Justia Immigration Law Opinion Summaries

Articles Posted in Colorado Supreme Court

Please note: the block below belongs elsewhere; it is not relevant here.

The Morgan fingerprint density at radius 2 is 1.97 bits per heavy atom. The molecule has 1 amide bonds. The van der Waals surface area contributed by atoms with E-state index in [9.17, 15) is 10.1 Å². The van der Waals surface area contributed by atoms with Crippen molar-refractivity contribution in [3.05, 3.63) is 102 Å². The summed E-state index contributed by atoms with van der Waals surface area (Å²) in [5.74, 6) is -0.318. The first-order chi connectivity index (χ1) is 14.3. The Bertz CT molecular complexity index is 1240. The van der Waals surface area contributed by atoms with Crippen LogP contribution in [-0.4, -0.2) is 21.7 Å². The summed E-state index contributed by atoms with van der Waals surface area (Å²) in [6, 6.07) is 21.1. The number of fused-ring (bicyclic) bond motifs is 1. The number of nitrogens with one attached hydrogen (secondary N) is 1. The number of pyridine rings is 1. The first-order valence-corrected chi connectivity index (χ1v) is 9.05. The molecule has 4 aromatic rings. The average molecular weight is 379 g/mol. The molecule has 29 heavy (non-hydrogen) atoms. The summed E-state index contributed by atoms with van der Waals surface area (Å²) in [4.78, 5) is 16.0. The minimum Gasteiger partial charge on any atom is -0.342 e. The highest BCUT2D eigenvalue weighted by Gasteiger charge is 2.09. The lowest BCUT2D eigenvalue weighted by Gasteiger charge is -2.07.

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Both the State and respondent-defendant Eswin Figueroa-Lemus petitioned for review of the court of appeals’ judgment affirming the denial of the defendant’s motion to withdraw his guilty plea. Defendant, a lawful permanent resident of the United States, was arrested in 2012, and charged with one count each of possession of a controlled substance (cocaine), possession of drug paraphernalia, and driving under the influence. In 2013, he pled guilty to the controlled substance count pursuant to a statutorily sanctioned stipulation with the district attorney for the deferral of judgment for a period of two years, pending satisfaction of the conditions of his deferral. At the providency hearing at which his plea was taken, the defendant acknowledged his awareness that his plea could make him deportable, and defense counsel affirmatively stated on the record that he and the defendant had a lengthy conversation about immigration consequences, after which the defendant understood that this drug offense would render him deportable. When expressly asked by the trial court whether plea counsel’s statement was true, the defendant responded affirmatively. Weeks thereafter, the State moved to revoke the deferred judgment, alleging that defendant had been arrested by federal Immigration and Customs Enforcement (“ICE”) officers and therefore could no longer comply with the requirements of his deferred judgment. Defendant then moved to withdraw his guilty plea. The State challenged the appellate court’s jurisdiction on the grounds that until defendant was actually sentenced and judgment of conviction enters, there could be no final judgment from which an appeal would lie. Defendant challenged the appellate court’s ultimate conclusion on the merits that he was not entitled to an advisement by his counsel to the effect that he would be detained without bond during the pendency of any deportation proceedings initiated against him by the federal government. The Colorado Supreme Court found that because a guilty plea taken pursuant to a statutorily sanctioned stipulation to defer judgment and sentence does not become a final, appealable judgment unless and until the deferral is revoked, sentence is actually imposed, and judgment of conviction enters, defendant was without any immediate right to appeal the denial of his motion, and the court of appeals was therefore not authorized to entertain the defendant’s claim. Choosing, nevertheless, to exercise its original jurisdiction in this case, the Supreme Court found the district court did not abuse its discretion in denying the defendant’s motion. The court of appeals' judgment was vacated. View "Colorado v. Figueroa-Lemus" on Justia Law